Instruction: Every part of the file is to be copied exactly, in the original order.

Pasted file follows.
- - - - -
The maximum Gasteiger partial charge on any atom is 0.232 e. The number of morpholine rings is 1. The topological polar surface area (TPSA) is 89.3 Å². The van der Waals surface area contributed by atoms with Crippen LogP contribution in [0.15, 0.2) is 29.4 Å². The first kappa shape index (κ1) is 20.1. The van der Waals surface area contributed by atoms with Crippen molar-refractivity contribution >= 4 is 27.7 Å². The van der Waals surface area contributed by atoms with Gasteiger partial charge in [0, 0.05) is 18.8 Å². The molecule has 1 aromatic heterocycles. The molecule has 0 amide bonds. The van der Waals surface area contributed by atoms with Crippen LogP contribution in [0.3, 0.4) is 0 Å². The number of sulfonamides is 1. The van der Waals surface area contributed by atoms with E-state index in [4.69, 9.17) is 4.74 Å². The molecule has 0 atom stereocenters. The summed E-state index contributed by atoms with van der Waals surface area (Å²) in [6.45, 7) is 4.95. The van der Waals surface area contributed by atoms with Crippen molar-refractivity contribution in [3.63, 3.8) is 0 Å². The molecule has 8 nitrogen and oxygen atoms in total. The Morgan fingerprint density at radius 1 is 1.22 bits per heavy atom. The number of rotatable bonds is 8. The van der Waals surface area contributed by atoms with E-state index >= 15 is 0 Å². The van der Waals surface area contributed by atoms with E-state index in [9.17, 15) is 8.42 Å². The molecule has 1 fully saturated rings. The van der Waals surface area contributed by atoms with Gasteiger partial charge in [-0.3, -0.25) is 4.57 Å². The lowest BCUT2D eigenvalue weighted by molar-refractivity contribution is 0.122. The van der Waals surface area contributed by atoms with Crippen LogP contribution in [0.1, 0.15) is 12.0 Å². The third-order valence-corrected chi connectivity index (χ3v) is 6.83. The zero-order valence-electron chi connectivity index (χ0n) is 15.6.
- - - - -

The maximum Gasteiger partial charge on any atom is 0.232 e. The number of morpholine rings is 1. The topological polar surface area (TPSA) is 89.3 Å². The van der Waals surface area contributed by atoms with Crippen LogP contribution in [0.15, 0.2) is 29.4 Å². The first kappa shape index (κ1) is 20.1. The van der Waals surface area contributed by atoms with Crippen molar-refractivity contribution >= 4 is 27.7 Å². The van der Waals surface area contributed by atoms with Gasteiger partial charge in [0, 0.05) is 18.8 Å². The molecule has 1 aromatic heterocycles. The molecule has 0 amide bonds. The van der Waals surface area contributed by atoms with Crippen LogP contribution in [0.3, 0.4) is 0 Å². The number of sulfonamides is 1. The van der Waals surface area contributed by atoms with E-state index in [4.69, 9.17) is 4.74 Å². The molecule has 0 atom stereocenters. The summed E-state index contributed by atoms with van der Waals surface area (Å²) in [6.45, 7) is 4.95. The van der Waals surface area contributed by atoms with Crippen molar-refractivity contribution in [3.63, 3.8) is 0 Å². The molecule has 8 nitrogen and oxygen atoms in total. The Morgan fingerprint density at radius 1 is 1.22 bits per heavy atom. The number of rotatable bonds is 8. The van der Waals surface area contributed by atoms with E-state index >= 15 is 0 Å². The van der Waals surface area contributed by atoms with E-state index in [9.17, 15) is 8.42 Å². The molecule has 1 fully saturated rings. The van der Waals surface area contributed by atoms with Gasteiger partial charge in [-0.3, -0.25) is 4.57 Å². The lowest BCUT2D eigenvalue weighted by molar-refractivity contribution is 0.122. The van der Waals surface area contributed by atoms with Crippen LogP contribution in [0.1, 0.15) is 12.0 Å². The third-order valence-corrected chi connectivity index (χ3v) is 6.83. The zero-order valence-electron chi connectivity index (χ0n) is 15.6.